place and come out of the shadows, only comprehensive immigration reform and only congress can do that. the senate did it. our house is unwilling to have the debate. our republican leadership is not willing to have the debate. >> at vice president's commencement speech in florida that we referred to, one person actually got up and yelled "stop the deportations." how big an issue is this for the administration? >> the deportations are at record numbers. george w. bush who in his own way tried to get the debate on presencive immigration reform to and through congress. it didn't happen. at the same time we have a president right now who is deporting at unprecedented numbers, and that's not helping our economy. that's hurting communities. american households and also undocumented households. >> all right. the head of loraza, the latino group, called him the deporter in chief. what do you think of that charge? >> i think she was angry and upset, and there's a lot of people who feel that way, but then again, i'm not an activist. i'm a legislator. i focus on what can i do as an elected official. i tried to get the first and got the first vote on comprehensive
immigration reform in our house, and it went down in a 21 republican no vote. then also i put an amendment into the rules committee, and i got to say the republican congresswoman latham from florida, put her vote where her rhetoric is. she says she shpts comprehensive immigration reform, and she was the only republican to vote yes. every chance that i get as a legislator, i'm going to do what i can to make sure we have a vote on comprehensive immigration reform, whether it's in a committee or it's in the budget process, and i hope and pray that we have it on the floor. if we have it on the floor, i think it passes. >> given the gridlock in washington over this and the inability of the white house to do much more just as a practical matter, then that piecemeal set of solutions you talked about, what role do you think states can play? >> well, states, again -- states can do piecemeal. states can go ahead and make sure that what they do at the local level with local law enforcement, like here in los angeles, they don't ask people for their papers. they'll ask you for your driver's license. they'll give you a ticket or what have you, but they won't be asking you like if they were a federal immigration officer.
>> all right. congressman tony, thank you so much for your time. thank you for your work on this issue. >> thank you. we've set up the problem. it's a big one. it matters for all of us, and for so many around the country. our call to action is seeking a solution this week. i believe immigration reform is critical because of those 11 million undocumented workers. they deserve not to be forced underground, and we all deserve the contribution they can make to the american economy. if you believe that is correct as i do, we want you to contact house leadership and tell them to put immigration reform on the agenda. we are providing a link to the house leadership page on our website. let us know why you think reform is important on twitter@ronandalily or on msnbc.com. this is just a preview, if you will, to a spring of action that the latino group that we mentioned will launch later this week. we'll have full details and a _#on our website later today. watch that space. that wraps things up for today's edition of rfd. thank you for joining me.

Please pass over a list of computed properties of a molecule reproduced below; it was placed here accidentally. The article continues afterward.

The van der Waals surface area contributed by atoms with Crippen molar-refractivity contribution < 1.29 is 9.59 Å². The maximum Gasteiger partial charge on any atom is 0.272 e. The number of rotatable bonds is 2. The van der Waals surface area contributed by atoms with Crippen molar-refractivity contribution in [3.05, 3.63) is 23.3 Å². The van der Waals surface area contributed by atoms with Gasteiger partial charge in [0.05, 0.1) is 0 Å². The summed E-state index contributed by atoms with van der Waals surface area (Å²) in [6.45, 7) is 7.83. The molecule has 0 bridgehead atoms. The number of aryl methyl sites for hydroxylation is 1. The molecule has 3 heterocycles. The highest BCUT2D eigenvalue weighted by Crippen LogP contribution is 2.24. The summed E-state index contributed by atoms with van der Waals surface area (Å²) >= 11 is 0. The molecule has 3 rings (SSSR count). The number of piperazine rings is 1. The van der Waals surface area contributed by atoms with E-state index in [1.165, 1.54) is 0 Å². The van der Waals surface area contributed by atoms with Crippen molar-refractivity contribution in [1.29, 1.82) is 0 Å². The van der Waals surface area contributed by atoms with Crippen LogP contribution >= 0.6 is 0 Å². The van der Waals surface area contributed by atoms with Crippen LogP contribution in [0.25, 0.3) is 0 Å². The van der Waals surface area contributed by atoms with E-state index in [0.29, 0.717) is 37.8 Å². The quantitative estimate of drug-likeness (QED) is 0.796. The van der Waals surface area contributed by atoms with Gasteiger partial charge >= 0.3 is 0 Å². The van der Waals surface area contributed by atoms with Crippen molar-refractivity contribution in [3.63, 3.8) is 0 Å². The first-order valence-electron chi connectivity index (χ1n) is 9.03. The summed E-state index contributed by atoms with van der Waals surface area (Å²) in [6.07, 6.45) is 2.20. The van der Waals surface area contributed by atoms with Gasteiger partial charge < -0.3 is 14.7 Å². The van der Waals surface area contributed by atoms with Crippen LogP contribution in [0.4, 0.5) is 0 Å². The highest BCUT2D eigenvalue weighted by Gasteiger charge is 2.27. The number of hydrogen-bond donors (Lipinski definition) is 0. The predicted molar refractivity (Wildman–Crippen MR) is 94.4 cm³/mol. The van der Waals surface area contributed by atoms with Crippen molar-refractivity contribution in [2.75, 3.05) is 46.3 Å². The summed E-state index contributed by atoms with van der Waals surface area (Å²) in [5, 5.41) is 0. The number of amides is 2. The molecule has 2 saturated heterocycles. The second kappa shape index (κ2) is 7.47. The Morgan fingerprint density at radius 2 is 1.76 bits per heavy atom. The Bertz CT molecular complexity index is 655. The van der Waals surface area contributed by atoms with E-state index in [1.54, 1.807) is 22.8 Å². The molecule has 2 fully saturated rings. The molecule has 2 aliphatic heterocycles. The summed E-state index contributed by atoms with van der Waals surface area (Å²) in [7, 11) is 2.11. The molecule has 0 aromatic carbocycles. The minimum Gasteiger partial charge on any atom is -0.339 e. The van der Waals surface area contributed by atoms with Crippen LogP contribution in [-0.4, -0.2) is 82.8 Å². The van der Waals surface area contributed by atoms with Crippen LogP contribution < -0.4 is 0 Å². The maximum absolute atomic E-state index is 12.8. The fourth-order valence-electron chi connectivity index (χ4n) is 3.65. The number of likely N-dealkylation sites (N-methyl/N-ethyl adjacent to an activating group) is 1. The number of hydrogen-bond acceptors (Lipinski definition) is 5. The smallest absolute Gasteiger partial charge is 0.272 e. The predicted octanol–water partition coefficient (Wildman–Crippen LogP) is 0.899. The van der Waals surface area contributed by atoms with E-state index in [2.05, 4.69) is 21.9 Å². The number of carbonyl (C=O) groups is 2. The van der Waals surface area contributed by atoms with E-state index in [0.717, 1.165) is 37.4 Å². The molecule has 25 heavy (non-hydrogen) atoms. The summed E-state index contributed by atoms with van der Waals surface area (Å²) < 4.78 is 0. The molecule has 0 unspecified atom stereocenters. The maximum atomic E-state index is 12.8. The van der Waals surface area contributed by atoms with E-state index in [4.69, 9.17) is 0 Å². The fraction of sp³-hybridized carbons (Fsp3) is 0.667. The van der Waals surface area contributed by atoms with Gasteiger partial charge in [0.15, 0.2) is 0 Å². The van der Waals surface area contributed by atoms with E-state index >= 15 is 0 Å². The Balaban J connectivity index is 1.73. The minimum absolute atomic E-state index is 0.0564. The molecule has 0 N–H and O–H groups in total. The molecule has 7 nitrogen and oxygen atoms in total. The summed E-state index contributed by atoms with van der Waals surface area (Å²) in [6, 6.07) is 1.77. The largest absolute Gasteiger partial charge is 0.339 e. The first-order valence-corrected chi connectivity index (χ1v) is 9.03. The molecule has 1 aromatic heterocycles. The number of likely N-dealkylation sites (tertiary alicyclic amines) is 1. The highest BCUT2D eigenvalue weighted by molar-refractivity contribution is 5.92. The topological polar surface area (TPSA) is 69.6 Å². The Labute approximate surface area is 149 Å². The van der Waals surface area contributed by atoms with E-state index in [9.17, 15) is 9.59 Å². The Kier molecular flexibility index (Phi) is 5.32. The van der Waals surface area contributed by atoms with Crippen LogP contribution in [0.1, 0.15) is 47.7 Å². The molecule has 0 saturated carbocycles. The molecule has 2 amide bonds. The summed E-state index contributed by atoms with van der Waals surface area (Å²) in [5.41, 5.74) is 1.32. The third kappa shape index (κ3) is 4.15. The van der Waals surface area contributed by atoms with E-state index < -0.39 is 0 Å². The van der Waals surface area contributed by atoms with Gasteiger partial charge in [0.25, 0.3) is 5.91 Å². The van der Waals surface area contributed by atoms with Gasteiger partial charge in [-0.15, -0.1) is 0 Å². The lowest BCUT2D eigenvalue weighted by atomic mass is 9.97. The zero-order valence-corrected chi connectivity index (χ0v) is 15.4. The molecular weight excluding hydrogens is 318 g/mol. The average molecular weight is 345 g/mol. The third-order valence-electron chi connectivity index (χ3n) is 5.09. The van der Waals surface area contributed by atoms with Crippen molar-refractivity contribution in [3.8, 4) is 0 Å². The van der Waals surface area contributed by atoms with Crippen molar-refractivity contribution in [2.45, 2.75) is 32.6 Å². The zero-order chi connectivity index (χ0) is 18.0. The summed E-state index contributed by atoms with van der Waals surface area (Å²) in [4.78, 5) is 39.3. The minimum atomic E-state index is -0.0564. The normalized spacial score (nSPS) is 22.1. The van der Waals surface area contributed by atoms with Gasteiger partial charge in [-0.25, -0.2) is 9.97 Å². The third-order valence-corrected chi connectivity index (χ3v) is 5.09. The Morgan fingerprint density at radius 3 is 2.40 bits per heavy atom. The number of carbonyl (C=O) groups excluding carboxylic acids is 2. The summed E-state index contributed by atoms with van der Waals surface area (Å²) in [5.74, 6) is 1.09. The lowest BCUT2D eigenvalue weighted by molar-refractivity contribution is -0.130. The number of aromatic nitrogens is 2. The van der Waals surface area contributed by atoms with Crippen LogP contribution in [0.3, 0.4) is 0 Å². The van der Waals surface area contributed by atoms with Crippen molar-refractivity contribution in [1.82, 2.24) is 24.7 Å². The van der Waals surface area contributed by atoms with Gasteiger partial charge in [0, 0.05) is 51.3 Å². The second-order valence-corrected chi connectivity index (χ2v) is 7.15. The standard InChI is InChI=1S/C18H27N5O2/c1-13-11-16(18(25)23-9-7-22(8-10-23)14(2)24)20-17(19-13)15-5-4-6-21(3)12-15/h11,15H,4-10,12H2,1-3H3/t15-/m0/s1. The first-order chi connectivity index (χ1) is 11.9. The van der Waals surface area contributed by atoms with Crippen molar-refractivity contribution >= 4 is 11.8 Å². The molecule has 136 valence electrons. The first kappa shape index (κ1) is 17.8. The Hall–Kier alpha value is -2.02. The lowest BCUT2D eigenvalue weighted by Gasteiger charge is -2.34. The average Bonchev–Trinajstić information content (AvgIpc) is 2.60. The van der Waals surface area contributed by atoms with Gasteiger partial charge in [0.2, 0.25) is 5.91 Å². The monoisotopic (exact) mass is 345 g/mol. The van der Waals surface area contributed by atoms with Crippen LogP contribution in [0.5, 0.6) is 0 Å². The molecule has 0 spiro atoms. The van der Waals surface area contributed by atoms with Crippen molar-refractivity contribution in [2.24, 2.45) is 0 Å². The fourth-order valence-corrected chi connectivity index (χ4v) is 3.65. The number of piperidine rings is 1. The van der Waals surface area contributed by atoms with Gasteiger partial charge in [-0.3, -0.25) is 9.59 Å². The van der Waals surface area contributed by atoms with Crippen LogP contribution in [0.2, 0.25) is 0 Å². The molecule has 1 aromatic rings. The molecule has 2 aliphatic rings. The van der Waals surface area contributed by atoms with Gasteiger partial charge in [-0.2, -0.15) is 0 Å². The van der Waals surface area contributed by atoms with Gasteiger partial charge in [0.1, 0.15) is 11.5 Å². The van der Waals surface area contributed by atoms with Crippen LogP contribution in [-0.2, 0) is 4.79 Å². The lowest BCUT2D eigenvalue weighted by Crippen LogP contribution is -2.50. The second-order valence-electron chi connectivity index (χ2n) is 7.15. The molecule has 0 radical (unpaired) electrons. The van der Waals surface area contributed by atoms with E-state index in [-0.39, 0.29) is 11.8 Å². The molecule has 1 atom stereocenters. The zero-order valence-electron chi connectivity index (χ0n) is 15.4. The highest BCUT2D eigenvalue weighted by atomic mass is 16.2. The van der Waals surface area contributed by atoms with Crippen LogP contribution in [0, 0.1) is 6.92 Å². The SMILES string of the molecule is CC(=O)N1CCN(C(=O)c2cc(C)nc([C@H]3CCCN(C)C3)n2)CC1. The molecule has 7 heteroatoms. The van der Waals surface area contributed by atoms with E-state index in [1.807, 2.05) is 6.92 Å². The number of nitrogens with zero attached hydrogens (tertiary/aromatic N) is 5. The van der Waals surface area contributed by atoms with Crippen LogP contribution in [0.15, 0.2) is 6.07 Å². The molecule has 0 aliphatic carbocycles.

you can catch my show week days at 1:00 p.m. eastern time here on msnbc. now it's time for "the reid report" with joy reid. what's coming up? >> well, we've got a lot of stuff going on, ronan, and great show. next coming up on "the reid report" more bloody clashes in ukraine, and it's another excuse for the president's critics to blast his foreign policy. we'll take a deep dive into that. then chilling new video from the leader of the islamic militant group that's claiming responsibility for the kidnapping of hundreds of nigerian school girls. plus, what's okay to say? snl's slavery jokes sparked outrage. "the reid report" starts just minutes from now. n, you turned up the fun. tylenol® provides strong pain relief while being gentle on your stomach. but for everything we do, we know you do so much more. tylenol®. (agent) i'll walk you guys through every step. there are a lot of buyers for a house like yours. (husband) that's good to know.
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so usual suspects, which is only fueling attacks from the usual ones. >> in return for a handful of sanctions and really nothing more, look at what putin has gained. he is winning, and it is really one of the more disgraceful and shameful chapters in american history. >> yes, republicans are attacking the president's strategy on ukraine, syria, and elsewhere. no surprise there. so are some people who are usually more likely to support rather than criticize the commander in chief. we'll discuss which attacks are fair and which are just petty politics. later, cliven bundy, his friends in the cable news world may have abandoned the racist nevada rancher, but his militia supporters haven't. we'll have the latest on the groups camped out near the bundy ranch that just won't leave and could be risking a dangerous showdown. we'll also discuss the latest on the hundreds of kidnapped girls in nigeria.
tod today. we start with the harping that began about president obama's conduct of foreign policy. the complaints should be familiar by now. the president is weak and has failed to project american strength abroad. it comes after a brutal weekend in ukraine where russia's meddling is bringing it one step closer to civil war. ukraine yan officials say four officers are dead and at least 30 more were wounded today as the military attempts to retake a key city in the east from armed russian protesters. >> at least 40 pro-russia airborne separatists were killed there on friday. most of them burned alive. special forces are being moved to the area, which is the first outside the east to see a